John Trumbull

Epes Sargent, in Harper's Cyclopaedia of British and American Poetry (1882) 236.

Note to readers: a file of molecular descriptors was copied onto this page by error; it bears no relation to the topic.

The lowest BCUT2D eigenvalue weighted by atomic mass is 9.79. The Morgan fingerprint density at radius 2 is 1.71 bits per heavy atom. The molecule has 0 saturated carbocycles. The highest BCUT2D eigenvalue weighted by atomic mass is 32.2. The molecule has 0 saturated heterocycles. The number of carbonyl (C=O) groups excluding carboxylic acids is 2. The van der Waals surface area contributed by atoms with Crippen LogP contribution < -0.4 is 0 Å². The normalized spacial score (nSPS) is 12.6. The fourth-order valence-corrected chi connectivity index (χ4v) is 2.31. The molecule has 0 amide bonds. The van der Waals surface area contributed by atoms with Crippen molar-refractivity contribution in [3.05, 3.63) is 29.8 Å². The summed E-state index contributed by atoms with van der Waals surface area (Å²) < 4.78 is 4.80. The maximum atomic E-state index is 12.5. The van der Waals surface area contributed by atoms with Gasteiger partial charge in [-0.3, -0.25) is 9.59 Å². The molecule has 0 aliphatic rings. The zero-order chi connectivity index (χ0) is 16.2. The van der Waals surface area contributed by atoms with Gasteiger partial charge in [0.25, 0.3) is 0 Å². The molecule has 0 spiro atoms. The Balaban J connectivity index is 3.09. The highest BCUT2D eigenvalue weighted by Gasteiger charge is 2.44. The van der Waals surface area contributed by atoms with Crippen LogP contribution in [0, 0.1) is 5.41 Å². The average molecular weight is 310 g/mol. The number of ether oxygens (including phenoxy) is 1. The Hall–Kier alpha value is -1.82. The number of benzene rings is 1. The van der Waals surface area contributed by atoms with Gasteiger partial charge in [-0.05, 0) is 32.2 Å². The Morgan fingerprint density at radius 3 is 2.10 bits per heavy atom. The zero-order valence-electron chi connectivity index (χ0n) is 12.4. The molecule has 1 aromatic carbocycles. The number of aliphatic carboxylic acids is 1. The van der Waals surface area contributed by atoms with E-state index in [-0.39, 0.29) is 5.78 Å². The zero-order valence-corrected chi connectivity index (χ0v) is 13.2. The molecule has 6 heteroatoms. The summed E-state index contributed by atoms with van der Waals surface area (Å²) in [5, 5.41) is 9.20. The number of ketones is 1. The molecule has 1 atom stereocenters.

Trumbull (1750-1831), author of M'Fingal, a burlesque poem in the style of Butler's Hudibras, was a native of Watertown, Conn. He entered Yale College at the age of thirteen, and afterward read law in the office of John Adams, in Boston. In 1774 he began the composition of M'Fingal, a poem quite popular in its day, but now little read, though manifesting considerable ability. M'Fingal is a type of the American Tories who held out for a monarchy. Honorius is the Whig champion of freedom. When the last battle of the Revolution has been fought, and Toryism is humbled, M'Fingal escapes out of a window en route to Boston, and the poem is closed. Trumbull wrote The Progress of Dulness, a satirical poem, also An Elegy on the Times. In 1825 he moved to Detroit, where he died. An edition of his works was published in Hartford in 1820. The latest edition of M'Fingal, with notes by J. B. Lossing, was published by G. P. Putnam, New York, 1857.